In my experience which I admit is not particularly broad, with the editing programs I have used, FCPX, LumaFusion, iMovie, it really doesn't matter. It seems you can put practically anything in and get practically anything out and I don't see impacts in quality and I have yet to see a demonstration that does.
I'd happily have somebody point me to an authoritative and peer supported example where IQ is impacted to a noticeable degree by doing so. I'd also like to see the same for anything that demonstrated a visible difference between a 23.976, 25 or a 24 timeline.
I am not being a Canon apologist, not for one second. I am trying to be a realist and point out the desperate hand wringing over 'the issue' is largely overblown and grossly exaggerated.I have to chime in here. For starters, I have no idea why Canon would remove 24p in 1080. You have to actually change the video system back and forth in the menus to toggle between NTSC/PAL. If you are in PAL, you only get 25p in 4K as well. You have to switch it back to NTSC for 24p... It's a major inconvenience.
But aside from that, I mainly shoot in North America w/ 60HZ lighting. I'm more or less free to use any shutter angle while working in 24P. When forced to shoot in 25P, I now have to be selective with my shutter angles, or I will run into a ton of trouble with moving bands in my shot, especially with fluorescent lighting. Likewise in Euro/Asia, a person can shoot 25P with pretty much any shutter angle since the lighting there is 50HZ, but when shooting 24p, there are the same restrictions in shutter angles to avoid flicker. So while most people won't notice a significant difference dropping a 25p shot in a 24p timeline since Adobe will automatically conform them for you, if they are shooting in North America, they WILL notice the moving vertical bands in the shot and will spend hours working with plugins trying to rectify the issue all because they had to shoot in 25P.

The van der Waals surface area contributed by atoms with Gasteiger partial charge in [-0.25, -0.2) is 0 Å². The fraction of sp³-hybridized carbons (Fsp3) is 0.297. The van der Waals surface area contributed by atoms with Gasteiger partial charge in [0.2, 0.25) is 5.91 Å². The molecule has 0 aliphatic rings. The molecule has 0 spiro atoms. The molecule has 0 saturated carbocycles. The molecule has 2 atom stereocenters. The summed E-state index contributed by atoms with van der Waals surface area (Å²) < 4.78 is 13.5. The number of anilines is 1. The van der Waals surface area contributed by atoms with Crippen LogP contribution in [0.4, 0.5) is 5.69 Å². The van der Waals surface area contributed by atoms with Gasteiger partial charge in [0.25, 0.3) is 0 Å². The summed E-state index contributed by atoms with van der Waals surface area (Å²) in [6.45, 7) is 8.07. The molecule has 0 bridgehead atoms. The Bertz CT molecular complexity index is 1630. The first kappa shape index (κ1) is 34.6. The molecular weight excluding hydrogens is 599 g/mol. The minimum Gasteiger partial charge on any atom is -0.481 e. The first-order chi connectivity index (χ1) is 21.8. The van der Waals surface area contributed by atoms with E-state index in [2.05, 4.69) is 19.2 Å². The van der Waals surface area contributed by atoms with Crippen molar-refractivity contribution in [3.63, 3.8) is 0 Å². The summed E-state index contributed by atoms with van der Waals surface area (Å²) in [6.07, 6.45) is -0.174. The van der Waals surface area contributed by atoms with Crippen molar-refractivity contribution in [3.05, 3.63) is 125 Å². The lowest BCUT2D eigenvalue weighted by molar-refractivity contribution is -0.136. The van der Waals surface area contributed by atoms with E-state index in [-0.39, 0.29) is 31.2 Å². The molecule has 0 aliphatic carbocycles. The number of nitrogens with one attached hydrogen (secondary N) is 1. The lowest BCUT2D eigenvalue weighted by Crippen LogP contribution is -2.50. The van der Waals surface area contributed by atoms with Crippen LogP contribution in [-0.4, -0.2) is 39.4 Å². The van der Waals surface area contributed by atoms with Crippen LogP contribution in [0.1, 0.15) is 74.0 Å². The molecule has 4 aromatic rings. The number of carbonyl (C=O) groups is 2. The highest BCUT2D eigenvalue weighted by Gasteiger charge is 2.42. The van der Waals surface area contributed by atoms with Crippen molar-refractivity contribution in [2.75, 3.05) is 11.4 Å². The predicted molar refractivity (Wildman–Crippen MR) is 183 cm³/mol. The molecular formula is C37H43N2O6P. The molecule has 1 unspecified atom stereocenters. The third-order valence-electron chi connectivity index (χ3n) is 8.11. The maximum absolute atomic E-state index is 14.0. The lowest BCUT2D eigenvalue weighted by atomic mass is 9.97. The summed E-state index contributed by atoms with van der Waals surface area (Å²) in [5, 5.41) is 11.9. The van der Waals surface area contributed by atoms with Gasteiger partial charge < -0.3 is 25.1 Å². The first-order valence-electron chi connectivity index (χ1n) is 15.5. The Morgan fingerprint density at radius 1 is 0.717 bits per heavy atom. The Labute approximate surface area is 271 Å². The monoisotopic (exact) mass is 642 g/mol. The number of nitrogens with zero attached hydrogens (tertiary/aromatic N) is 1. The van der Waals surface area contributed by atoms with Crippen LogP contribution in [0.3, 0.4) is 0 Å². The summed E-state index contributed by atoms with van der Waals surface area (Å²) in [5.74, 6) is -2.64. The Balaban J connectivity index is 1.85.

Here is a calculator offering safe shutter angles depending on the region.
I kinda agree that the EF-S has become redundant. The RP entry price is quite low and all the RF lenses so far are superior to their EF counter-parts. Better that Canon concentrates on the M lenses and upscales the high end cameras to give a successor to the 7D MKII. Still if the rumours are true about an upcoming 90D were soon find out whether it prolongs the EF-S or jumps to RF. With the EOS R and RP both able to have an APS-C crop mode and the continued introductions into the M line up I think Canon R&D bucks will need to compromise somewhere.I don't see that as likely. Given the size weight and quality of the RF lenses to date I think Canon's intent is to make the R line a high quality higher cost ff system, I'd expect them to leave APS-C to the M and the generally low cost slower zooms much better suited to a more general audience and market.
The lines between the EF and EF-s market became very grey, at this point the differences between the EF-M and RF are very apparent to even the most basic of consumers. Why muddy the waters with an RF-S series of bodies and lenses when I'd think, in this shrinking camera market, R&D is best focused on the actual RF line and possibly a couple more complimentary EF-M lenses to keep people like me happy with our $1,000 bodies.